As ACB works to develop a communication plan to improve and increase outreach, many other facets of the organization will improve and increase. The more effectively ACB communicates information about the programs, services, organizational activities and committee activities, new and prospective members will feel engaged and potential donors and donations can be realized. I believe ACB is improving the process for communicating and investigating new innovative ways to raise awareness of the work we do and reaching an external audience while remaining cognizant of internal communication methods. Moving forward, I know there are many areas where communication and marketing efforts can improve, including taking a look at how and when communication occurs about specific initiatives, making sure ACB captures strategic photos and videos used to promote the organization, and utilize existing and new emerging technology to convey our message internally and externally. Recently, to celebrate Global Accessibility Awareness Day, ACB staff created a Facebook Live video discussing the importance of digital accessibility and stressing continued advocacy to ensure accessibility needs are part of future conversations. The Global Accessibility Awareness Day live video received over 1,500 views and highlighted an unrealized effective method for ACB outreach and engagement.
ACB’s marketing and communication efforts are reaching a broader audience, but I know, as an organization and as an individual who is leading the marketing and communications strategic initiative, there is a long road ahead. I am confident, however, the more we work together to develop specific communication projects and plans, measure the effectiveness of communication and continue seeking innovative methods to engage, the better and stronger ACB will become.
4. How would you strengthen the cohesiveness among the ACB and its state and special-interest affiliates?
Communication and collaboration are keys to strengthening the relationship between ACB and state and special-interest affiliates. It is important for ACB leadership to know what is happening at the state and special-interest levels and it is beneficial if state and special-interest leaders share ACB information with members. The ACB Leadership email list, ACB Radio, websites, and newsletters are great ways to connect with ACB staff, board members and network with state and special-interest affiliate leaders and members. Sharing ACB national and state and special-interest affiliate news and updates via social media is another way to increase collaboration and cohesiveness within the organization.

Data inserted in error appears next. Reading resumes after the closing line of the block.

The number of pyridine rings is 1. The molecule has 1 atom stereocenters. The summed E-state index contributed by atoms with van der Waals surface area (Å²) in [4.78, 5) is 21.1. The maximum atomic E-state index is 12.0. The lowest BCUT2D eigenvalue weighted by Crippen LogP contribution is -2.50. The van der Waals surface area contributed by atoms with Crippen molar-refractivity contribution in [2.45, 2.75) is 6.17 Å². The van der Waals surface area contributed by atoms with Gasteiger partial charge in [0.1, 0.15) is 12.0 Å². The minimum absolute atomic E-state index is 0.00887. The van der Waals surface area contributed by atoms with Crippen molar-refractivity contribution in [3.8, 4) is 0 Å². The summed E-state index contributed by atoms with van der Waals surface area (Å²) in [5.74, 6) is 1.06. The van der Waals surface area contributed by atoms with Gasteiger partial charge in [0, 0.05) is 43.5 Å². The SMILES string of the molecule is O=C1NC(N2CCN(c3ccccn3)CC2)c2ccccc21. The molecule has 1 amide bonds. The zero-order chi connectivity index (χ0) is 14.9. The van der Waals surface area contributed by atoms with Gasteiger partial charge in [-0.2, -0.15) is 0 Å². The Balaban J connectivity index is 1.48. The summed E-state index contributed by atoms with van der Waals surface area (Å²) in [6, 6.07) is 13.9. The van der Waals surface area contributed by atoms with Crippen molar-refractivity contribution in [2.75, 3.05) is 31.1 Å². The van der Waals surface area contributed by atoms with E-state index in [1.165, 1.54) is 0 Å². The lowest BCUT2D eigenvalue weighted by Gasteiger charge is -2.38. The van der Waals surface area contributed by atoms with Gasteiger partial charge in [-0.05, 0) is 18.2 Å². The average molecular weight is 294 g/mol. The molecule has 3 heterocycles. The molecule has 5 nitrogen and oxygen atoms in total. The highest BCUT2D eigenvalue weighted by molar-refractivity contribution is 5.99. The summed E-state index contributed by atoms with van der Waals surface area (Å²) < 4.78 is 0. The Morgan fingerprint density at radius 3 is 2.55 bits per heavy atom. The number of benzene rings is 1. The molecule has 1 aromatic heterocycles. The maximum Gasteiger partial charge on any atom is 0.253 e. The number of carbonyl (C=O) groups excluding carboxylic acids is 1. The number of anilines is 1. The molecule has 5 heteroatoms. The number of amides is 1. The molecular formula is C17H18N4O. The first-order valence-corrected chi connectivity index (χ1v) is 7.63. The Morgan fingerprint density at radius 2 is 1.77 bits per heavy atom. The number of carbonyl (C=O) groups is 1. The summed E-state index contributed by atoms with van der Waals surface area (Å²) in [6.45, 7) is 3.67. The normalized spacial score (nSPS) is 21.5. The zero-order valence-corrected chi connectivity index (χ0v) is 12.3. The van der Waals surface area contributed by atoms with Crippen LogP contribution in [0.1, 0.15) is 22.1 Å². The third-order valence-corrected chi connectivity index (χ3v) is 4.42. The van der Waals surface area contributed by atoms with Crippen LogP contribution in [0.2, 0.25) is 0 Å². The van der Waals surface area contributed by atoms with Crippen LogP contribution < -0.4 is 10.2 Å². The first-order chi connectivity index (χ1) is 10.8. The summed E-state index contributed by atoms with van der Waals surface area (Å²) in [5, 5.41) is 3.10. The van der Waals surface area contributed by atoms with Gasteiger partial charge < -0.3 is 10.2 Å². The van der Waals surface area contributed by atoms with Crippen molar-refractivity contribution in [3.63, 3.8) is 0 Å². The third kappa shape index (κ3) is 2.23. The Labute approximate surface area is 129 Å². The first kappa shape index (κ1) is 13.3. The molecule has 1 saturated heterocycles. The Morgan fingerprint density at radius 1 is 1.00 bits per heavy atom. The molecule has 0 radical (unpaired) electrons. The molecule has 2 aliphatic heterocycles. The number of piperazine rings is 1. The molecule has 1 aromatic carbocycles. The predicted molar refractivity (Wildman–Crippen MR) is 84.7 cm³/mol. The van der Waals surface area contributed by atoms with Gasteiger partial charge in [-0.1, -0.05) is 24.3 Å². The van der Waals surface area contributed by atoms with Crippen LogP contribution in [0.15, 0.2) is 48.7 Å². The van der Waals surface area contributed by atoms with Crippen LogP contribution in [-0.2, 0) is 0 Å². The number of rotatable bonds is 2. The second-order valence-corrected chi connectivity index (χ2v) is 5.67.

As an ACB leader, I believe we need to encourage more state and special-interest collaboration and co-sponsorship of activities such as conference workshops and regional leadership conferences. Many state affiliates hold joint annual conferences, providing opportunities to share limited resources, hear different speakers and topics, save money, and increase attendance. Collaboration presents some challenges but provides opportunities to strengthen relationships within ACB and the state and special interest affiliates.
As implementation of ACB’s strategic plan continues, leadership needs to examine how, from a national perspective, marketing and communications, membership, and fundraising resources can assist state and special-interest affiliate members and leaders. The more ACB national and state and special-interest affiliates can collaborate and communicate, the more effective ACB advocacy and work will be.
5. What are the most important areas where the ACB should focus in the 21st century? How can you assist the organization to excel in those areas?
I believe ACB needs to focus on communication, membership and technology as we move forward. Communication is ever changing, as is the technology used to communicate the message. For ACB to maintain and attract potential members, I think we need to be mindful of current communication and technology but not be afraid to think outside the box and try new things from time to time.
Recently, ACB utilized Facebook Live to share a message concerning digital accessibility, a very relevant topic to many in the blind and visually impaired community. I believe it is crucial for ACB leaders to look at new innovative ways to communicate, engage members and improve ACB’s presence.